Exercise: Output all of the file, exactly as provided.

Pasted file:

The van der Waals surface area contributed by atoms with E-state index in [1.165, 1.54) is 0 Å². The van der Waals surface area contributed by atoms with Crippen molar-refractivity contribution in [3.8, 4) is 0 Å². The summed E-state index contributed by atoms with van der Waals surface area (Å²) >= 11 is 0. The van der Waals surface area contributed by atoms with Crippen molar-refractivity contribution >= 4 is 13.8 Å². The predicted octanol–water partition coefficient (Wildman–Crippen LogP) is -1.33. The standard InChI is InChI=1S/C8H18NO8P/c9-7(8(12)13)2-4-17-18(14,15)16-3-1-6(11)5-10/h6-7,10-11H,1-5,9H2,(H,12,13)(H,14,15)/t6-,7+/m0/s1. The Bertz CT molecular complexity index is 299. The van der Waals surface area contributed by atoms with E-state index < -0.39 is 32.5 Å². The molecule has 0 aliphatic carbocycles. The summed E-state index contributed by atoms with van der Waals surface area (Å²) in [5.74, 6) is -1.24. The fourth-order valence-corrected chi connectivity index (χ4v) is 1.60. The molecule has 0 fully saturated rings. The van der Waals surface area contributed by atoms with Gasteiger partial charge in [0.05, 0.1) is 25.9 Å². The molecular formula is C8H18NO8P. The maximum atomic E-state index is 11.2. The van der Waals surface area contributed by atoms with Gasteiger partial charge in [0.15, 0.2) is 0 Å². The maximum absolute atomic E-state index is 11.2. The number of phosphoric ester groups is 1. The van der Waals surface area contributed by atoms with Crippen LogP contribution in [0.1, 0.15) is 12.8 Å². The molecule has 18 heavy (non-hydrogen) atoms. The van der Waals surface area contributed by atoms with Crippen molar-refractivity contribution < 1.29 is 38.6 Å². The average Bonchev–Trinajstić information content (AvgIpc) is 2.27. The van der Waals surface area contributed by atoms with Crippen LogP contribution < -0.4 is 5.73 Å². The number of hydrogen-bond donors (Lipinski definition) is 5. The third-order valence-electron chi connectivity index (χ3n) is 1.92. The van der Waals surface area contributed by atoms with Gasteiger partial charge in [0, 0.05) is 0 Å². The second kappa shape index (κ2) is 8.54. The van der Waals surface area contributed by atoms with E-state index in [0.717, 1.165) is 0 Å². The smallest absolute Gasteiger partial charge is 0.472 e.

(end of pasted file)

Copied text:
The van der Waals surface area contributed by atoms with E-state index in [1.165, 1.54) is 0 Å². The van der Waals surface area contributed by atoms with Crippen molar-refractivity contribution in [3.8, 4) is 0 Å². The summed E-state index contributed by atoms with van der Waals surface area (Å²) >= 11 is 0. The van der Waals surface area contributed by atoms with Crippen molar-refractivity contribution >= 4 is 13.8 Å². The predicted octanol–water partition coefficient (Wildman–Crippen LogP) is -1.33. The standard InChI is InChI=1S/C8H18NO8P/c9-7(8(12)13)2-4-17-18(14,15)16-3-1-6(11)5-10/h6-7,10-11H,1-5,9H2,(H,12,13)(H,14,15)/t6-,7+/m0/s1. The Bertz CT molecular complexity index is 299. The van der Waals surface area contributed by atoms with E-state index < -0.39 is 32.5 Å². The molecule has 0 aliphatic carbocycles. The summed E-state index contributed by atoms with van der Waals surface area (Å²) in [5.74, 6) is -1.24. The fourth-order valence-corrected chi connectivity index (χ4v) is 1.60. The molecule has 0 fully saturated rings. The van der Waals surface area contributed by atoms with Gasteiger partial charge in [0.05, 0.1) is 25.9 Å². The molecular formula is C8H18NO8P. The maximum atomic E-state index is 11.2. The van der Waals surface area contributed by atoms with Gasteiger partial charge in [0.15, 0.2) is 0 Å². The maximum absolute atomic E-state index is 11.2. The number of phosphoric ester groups is 1. The van der Waals surface area contributed by atoms with Crippen LogP contribution in [0.1, 0.15) is 12.8 Å². The molecule has 18 heavy (non-hydrogen) atoms. The van der Waals surface area contributed by atoms with Crippen molar-refractivity contribution < 1.29 is 38.6 Å². The average Bonchev–Trinajstić information content (AvgIpc) is 2.27. The van der Waals surface area contributed by atoms with Crippen LogP contribution < -0.4 is 5.73 Å². The number of hydrogen-bond donors (Lipinski definition) is 5. The third-order valence-electron chi connectivity index (χ3n) is 1.92. The van der Waals surface area contributed by atoms with Gasteiger partial charge in [0, 0.05) is 0 Å². The second kappa shape index (κ2) is 8.54. The van der Waals surface area contributed by atoms with E-state index in [0.717, 1.165) is 0 Å². The smallest absolute Gasteiger partial charge is 0.472 e.